April 14, 2013. Inspired by a recent promotional menu item, Hernandez pulls up to the drive-thru of the combination KFC-Long John Silver’s on Winchester and orders the new boneless chicken. Setting his camera up on the dash, he looks directly into the lens and condenses his years of work in kitchens, restaurants and food blogging into a five-minute video.

Many of the humorous tics that define Joey’s style are present even in this first review. There’s the batting of eyelashes, the arbitrary moments of falsetto, anime-inspired peace signs and his trademark lingo of “swings,” “gang” and “muchachos.” Throughout, Joey remains ebullient, smiling for the camera, and generally goofing around, dropping countless “woos!” Despite its simplicity, the review establishes a format: go to a drive-through, order whatever the new item is, park, joke around and record it all. There is very little in the way of editing.

The day after his first review, he posted a second: “PIZZA HUT’s Crazy Cheesy Crust Pizza REVIEWED.” The day after that, he posted his third. By the end of the following week, there were eight. Then he got one of his first big breaks.

“One of the big YouTubers, Daym Drops, he shouted me out,” Hernandez says.

Daymon Patterson, aka Daym Drops, had risen to fame doing something similar to Joey: reviewing food from his car on YouTube. However, by 2013 he had already leveraged it to a bona fide TV show, the Travel Channel’s Best Daym Takeout. The endorsement drove up Hernandez’s numbers. Just a few months after he began reviewing, his channel had 5,000 subscribers.

“At first it was like a hobby. I was like, ‘This is fun. Until I get a job, I’ll just keep doing this.’ And then I got a job but kept doing it.”

Back at work, Joey started filming on his lunch break, killing two birds with one stone. He developed a schedule, uploading three videos a week, a schedule he still keeps to this day. While he worked, his numbers continued rising.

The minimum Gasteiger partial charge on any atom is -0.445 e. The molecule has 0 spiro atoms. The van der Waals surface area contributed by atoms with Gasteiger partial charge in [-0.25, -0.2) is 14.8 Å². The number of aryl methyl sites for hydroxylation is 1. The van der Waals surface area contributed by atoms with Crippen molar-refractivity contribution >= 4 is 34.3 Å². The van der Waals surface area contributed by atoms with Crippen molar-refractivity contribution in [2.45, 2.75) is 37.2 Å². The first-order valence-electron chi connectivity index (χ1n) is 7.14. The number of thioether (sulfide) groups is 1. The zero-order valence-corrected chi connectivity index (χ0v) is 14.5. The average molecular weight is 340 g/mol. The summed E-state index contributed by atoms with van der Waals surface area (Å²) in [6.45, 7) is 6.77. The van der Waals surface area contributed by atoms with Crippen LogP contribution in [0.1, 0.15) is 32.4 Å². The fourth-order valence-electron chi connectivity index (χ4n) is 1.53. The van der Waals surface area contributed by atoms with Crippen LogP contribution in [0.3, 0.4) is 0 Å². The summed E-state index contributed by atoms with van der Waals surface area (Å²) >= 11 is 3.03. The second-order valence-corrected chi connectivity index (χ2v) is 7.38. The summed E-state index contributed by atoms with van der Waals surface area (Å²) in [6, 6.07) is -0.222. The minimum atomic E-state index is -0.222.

“I’d have little goals like, ‘Oh, I’ll shoot for 10,000 subscribers,’ and then ‘I’ll shoot for 15,000,’ and it kept going and going, and snowballed. Every day it keeps growing and growing.”

In a way, Joey Hernandez is the embodiment of the American dream, or its 21st century equivalent. After a lifetime of instability and moving around, he now has a small corner of the internet that is entirely his. Not only that, it more than doubles his annual income. Hernandez says his channel now brings in more money than he makes at his full-time job at a luxury car dealership. He even recently upgraded his 1996 Chevy Tahoe to a 2017 Honda Civic.

Eric Schlosser, in Fast Food Nation, notes that America’s fast food chains were often started by “door-to-door salesmen, short order cooks, orphans and dropouts, by eternal optimists looking for a piece of the next big thing.” In this respect, his story shares a lot of the same DNA as Harlan “Colonel” Sanders, Wendy’s Dave Thomas, or Domino’s Thomas Monaghan: Hernandez has managed, somewhat late in life, to turn his spunk and determination into financial success.

But every occupation has its hazards.

In addition to putting up with YouTube’s famously toxic comment section, Joey has gained 40 pounds since he started his channel in 2013. He says he’s always been a big guy, and spread out over four years, that isn’t quite as drastic as it initially sounds. But it’s still a very real concern.

“I’m very aware that I need to watch what I’m doing,” he says. “And I know for a fact that I can’t do this forever, cause it’s gonna eventually catch up to me.”

Already, Hernandez has begun to adjust his habits.

“What you see on the camera right now, probably in the last year, that’s all I’ll ever eat of the thing. I’ll just throw it out,” he says.

More crucially, Hernandez is considering transitioning from fast food entirely—either finding different things to review, or moving into the world of gaming on sites like Twitch. It seems like a logical transition. The allure of Joey’s World Tour was never entirely whatever Arby’s put out on the market that week. The allure was Joey’s humor, his phrasing, his comedy. Comedy, after all, was always his goal.

“I’m a frustrated comedian,” he says. “Instead of going to the local comedy club, I do it on YouTube. I always wanted to be on Saturday Night Live.”

Like the city he calls home, Joey has made a lot of money off technology, and has been commensurately changed by it. In all the talks we had, Joey was thankful for every last bit of his success. And with his videos passing enthusiastically from friend to friend and his channel gaining attention through word of mouth, his subscriber rate doesn’t appear to be slowing.

It’s Joey’s world, muchachos. We’re just living in it.

Mike Huguenor
Mike Huguenor
Arts and Entertainment Editor for Metro Silicon Valley. Musician and writer, born and raised in San Jose.